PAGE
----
Old (and new) Friends, Acquaintances, Others, and More Magic

First, thanks to all those who have been supportive of realsurfers.net in its inaugural year. Thanks to those who have written back (like Corky Carroll, just to drop one name- and I plan on bugging him for any photo of James Arness at San Onofre for a future story), and those who have found my site, and, kindly, connected their network of friends. And thanks to anyone who, maybe surfing around the internet, came upon real surfers.

That some of my stories featuring wonderful characters (real people, actually) have touched others who knew these surfers better than I did in my brief encounters with them touches me.

I realize the whole site appears dis-organized. Maybe my memory is like several competing big ass storms at sea, a little too close. Each story leads to another, others, and there are sets of stories. I get interrupted by some rogue thing, some new adventure I just have to write about.

It has been a great joy for me to work on this; and I’m still in the drop-in, line-up phase, not free-falling, but hoping to catch an edge.

Thanks for dropping in.


What I’ve picked up on is just how many wonderful people I’ve had the pleasure to share a few sessions with in my lifetime obsession with this splendid distraction. While I continue to find new adventures, meet new real surfers, I also miss so many of my early surf compatriots. We were lucky to surf and to come of age in a time that now seems magical.

Oh, it all seems magical to me; and the magic continues; out there, lines on the horizon, a first wave showing on the indicator, lining-up, raising, steepening. Swallow the lump in your throat, turn, partway, set, paddle like you mean it.

My we all have even more magic for the next years.

Speed Run, New Friends, Parking Lot Surfing, and The Beast


I convinced Keith Darrock to do a Straits speed run a few days before Christmas. Because my daughter, Dru, was home and our small town offers no excitement to compete with the dangers of Chicago, and despite her having gone to a casino with her mom the night before, she asked to go. Early

The tide wouldn’t be perfect, the swell was forecast to drop, but, supposedly, slowly. Archie had already expressed no interest in going early, gambling on my favorite spot, hurrying back. And, he had surfed my (and his) backup spot the day before, reported the swell ‘weak.’ He had, nevertheless, surfed his usual three hours. Archie did have some plans to show up there (the backup spot) on the high tide rather than risk getting skunked farther out and waiting. And I could call him with real conditions on my way back.

Sharing my usual pre-surf anxiety with Keith and Dru, I revealed my en route wish (and often, prayer) list. First, I request some kind of waves (preferably the rights that only show up at lower tides); then bigger, better waves, then glassiness; then lack of crowds.

Keith admitted he really doesn’t like sharing waves. “What about with me?” “I’m not afraid to take off in front of you.” “Really? You know I ran over Archie’s board?”

Accidently. Still, Keith had taken some pleasure in spreading my name around the small but rabid (and yet polite) Port Townsend surfing community when I ‘circled’ the lineup on a glassy but increasingly crowded afternoon. Yeah; well I already explained (and wrote about) that it was a sort of accidental wave hogging.

So, on this morning, the swell was, indeed, weak. The rights were weaker than the lefts. I did have a fear that I would (again) push someone to go and we’d find conditions where I could cruise around on the SUP, catch a few fin-draggers, and be pretty happy, but my ride-sharer might not be so thrilled.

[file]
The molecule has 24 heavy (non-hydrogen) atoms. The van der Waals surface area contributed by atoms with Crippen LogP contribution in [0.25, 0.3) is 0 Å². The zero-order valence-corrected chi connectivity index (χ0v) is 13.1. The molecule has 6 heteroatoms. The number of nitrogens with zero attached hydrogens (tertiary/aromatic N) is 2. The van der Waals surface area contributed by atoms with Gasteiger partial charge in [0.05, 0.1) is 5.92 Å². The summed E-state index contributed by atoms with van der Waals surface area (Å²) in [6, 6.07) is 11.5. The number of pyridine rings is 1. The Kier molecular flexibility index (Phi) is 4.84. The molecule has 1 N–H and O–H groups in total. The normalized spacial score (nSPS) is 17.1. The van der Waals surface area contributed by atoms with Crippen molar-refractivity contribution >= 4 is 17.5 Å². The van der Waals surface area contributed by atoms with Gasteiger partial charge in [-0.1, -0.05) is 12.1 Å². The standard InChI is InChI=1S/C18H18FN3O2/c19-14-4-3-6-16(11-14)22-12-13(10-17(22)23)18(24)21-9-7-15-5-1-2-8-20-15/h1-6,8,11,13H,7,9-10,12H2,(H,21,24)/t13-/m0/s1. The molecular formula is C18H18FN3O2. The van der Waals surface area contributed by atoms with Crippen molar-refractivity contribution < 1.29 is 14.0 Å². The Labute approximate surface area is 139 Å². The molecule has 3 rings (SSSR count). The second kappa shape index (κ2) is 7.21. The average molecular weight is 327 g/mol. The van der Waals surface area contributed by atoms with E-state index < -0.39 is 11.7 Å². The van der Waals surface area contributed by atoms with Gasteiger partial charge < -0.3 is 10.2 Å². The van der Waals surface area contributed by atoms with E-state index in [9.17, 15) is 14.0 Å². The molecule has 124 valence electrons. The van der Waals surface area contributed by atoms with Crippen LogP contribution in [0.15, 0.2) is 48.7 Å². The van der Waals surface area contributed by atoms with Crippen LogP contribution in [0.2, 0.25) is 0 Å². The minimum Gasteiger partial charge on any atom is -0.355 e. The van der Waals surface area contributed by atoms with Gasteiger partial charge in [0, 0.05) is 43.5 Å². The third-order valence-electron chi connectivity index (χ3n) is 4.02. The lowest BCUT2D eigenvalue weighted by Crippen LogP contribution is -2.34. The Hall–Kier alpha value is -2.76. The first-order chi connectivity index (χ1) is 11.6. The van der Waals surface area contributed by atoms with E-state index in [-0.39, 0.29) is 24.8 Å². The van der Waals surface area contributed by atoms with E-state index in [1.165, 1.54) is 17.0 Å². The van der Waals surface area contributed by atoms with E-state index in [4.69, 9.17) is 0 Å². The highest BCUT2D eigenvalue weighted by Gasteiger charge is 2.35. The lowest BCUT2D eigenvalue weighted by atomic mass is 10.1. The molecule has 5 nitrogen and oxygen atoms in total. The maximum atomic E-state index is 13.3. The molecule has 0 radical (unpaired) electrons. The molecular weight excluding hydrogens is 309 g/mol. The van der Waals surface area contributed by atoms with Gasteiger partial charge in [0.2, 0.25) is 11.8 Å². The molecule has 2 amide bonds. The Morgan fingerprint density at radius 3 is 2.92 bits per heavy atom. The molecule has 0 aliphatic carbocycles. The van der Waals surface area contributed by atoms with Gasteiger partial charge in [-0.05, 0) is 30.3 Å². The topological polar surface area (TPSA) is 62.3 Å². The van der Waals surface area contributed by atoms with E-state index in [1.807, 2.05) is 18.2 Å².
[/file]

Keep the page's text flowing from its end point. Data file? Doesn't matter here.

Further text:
But Keith was game, suited up quickly and paddled out.

As he did a minivan drove up, a guy got out. As often happens on the Straits, It turns out I’d run into him before; twice, in Port Townsend, checking out the conditions from the parking lot. In fact, he and I had dared each other into going out in a gale. While he caught a few, I got thrashed, putting the first ding in the SUP by going sideways over the falls.

Adam is in the seafood business on the Hood Canal, near the Hamma Hamma River, farther down Surf Route 101. To my chagrin, though he spoke of surfing the backup spot, he suited up, paddled out to join Keith, who had already tucked himself into a couple of occasional and small semi-barrels.

“This’ll be fun,” I told my daughter, she checking the rocks for a few nice ones.

“It’s still bigger than Sunset Beach,” she said. Another story, but she did bring me back some coarse Sunset Beach sand.

I went out, caught as many waves as I could, tried to share. Keith dropped in on me once, I dropped in on him once (different sections, really), and I called out Adam for taking off on a wave Keith could have ridden, and choking. Sort of nicely.

Adam didn’t last too long. He got out, drove off, still in his wetsuit. Dru accused me of chasing him off. “No. Not really. And, it turns out Keith knows his wife. So, we’re all, like, friends now. Yay.”

There were now three other vehicles (rigs in the local lingo) in the parking area. Many others had pulled in, checked it out, and continued further toward the coast. Or given up. A random set showed up and two guys who had been parked a while, kind of creeping-out my daughter, started suiting up. Headed back, we passed many rigs with boards headed for the Straits. “Good luck,” I said, “Glad we went early,” Keith said. “You were kind of a wave hog, Dad,” Dru said. “I’m here to surf,” I said.


My head may actually be that large, proportionately. Or we can call it a cartoon.

The next afternoon Keith texted me to report there were waves at a rare mysto spot near Port Townsend. I couldn’t go. A couple of local shortboarders, good surfers, Aaron and Nolan, both of whom know, first hand or by reputation, of my wave hogging ways, were heading out to hit the critical takeoffs. I’m determined to ride the spot. Not this day.

Later, my new friend, Adam (he had my number from the thrashing session), texted me (under the name Adam Wipeout) to ask me about waves at the above not mentioned spot. Possessing a Bluetooth but needing my hands for working, I called him back, kept painting.